The historic Clark Store, at the corner of Knight and Bluff streets, has been restored and modified to house the new center which is adjacent to the Church’s Nauvoo temple.
The Clark Store was built by Raymond and Louisa Clark in 1844. Early converts to the Church, the couple built the two-story brick home and used the top floor as their home. The rest was used as a mercantile store, offering extra income for the Clark family and providing another shopping opportunity for residents on the Nauvoo bluff.
The Clarks sold the home and store in 1846 and left never to see “Nauvoo, the Beautiful” again. For a number of years, the building was used as a hotel and a boarding house but then it was abandoned. The Church purchased the property in the 1970s and carefully preserved it. Since then the home has been used as a house, visitors’ center for the Nauvoo temple and now as the FamilySearch Center.
Joy Price is serving as a FamilySearch Center missionary with her husband Merlin. She is a third great granddaughter of Raymond Clark who built the structure. “It’s humbling to me to be here,” said Price, “where they (the Clarks) sacrificed so much, and to walk where they walked.” When she is in the home and reflecting on her ancestors who built it she thinks of the couple’s three children playing. The Prices are living in the upstairs part of the new center right where the Clarks called home. While the interior of the home is modernized for today’s living standards, the exterior of the building is much the same as it was in the 1800s including several other historic structures in the city of approximately 1,000 people.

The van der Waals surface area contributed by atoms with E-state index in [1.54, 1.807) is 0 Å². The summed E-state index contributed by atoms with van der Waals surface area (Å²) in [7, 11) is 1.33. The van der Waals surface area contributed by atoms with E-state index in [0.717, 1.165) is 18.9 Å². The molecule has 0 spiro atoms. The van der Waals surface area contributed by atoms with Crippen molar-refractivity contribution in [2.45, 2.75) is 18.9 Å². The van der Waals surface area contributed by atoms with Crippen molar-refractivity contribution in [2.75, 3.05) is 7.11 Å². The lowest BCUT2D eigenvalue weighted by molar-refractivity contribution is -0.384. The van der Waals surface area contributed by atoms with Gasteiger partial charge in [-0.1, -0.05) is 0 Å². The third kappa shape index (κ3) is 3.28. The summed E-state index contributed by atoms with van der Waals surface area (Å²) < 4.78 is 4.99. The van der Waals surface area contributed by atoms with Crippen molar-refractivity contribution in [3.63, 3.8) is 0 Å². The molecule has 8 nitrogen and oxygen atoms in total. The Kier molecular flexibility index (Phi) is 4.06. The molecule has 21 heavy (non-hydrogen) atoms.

Nauvoo’s mayor, John McCarty, participated in opening the center by cutting the ribbon and receiving a copy of his family’s genealogy stretching back eight generations in Nauvoo. It was noted that George Bratz, a Swiss emigrant in 1846 and part of the McCarty family also served as the mayor of Nauvoo.
The center features 16 high speed computers that are dedicated for the use of those who wish to discover records of their ancestors. This service is free to the public and includes access to FamilySearch.org, Ancestry.com, Fold3.com and Findmypast.co.uk and other useful related genealogical search websites.
The Church has 4,600 centers around the world, all of which are branches of the world’s largest Family History Library located in Salt Lake City, Utah.
Local publication The Hawk Eye covered the FamilySearch Center opening.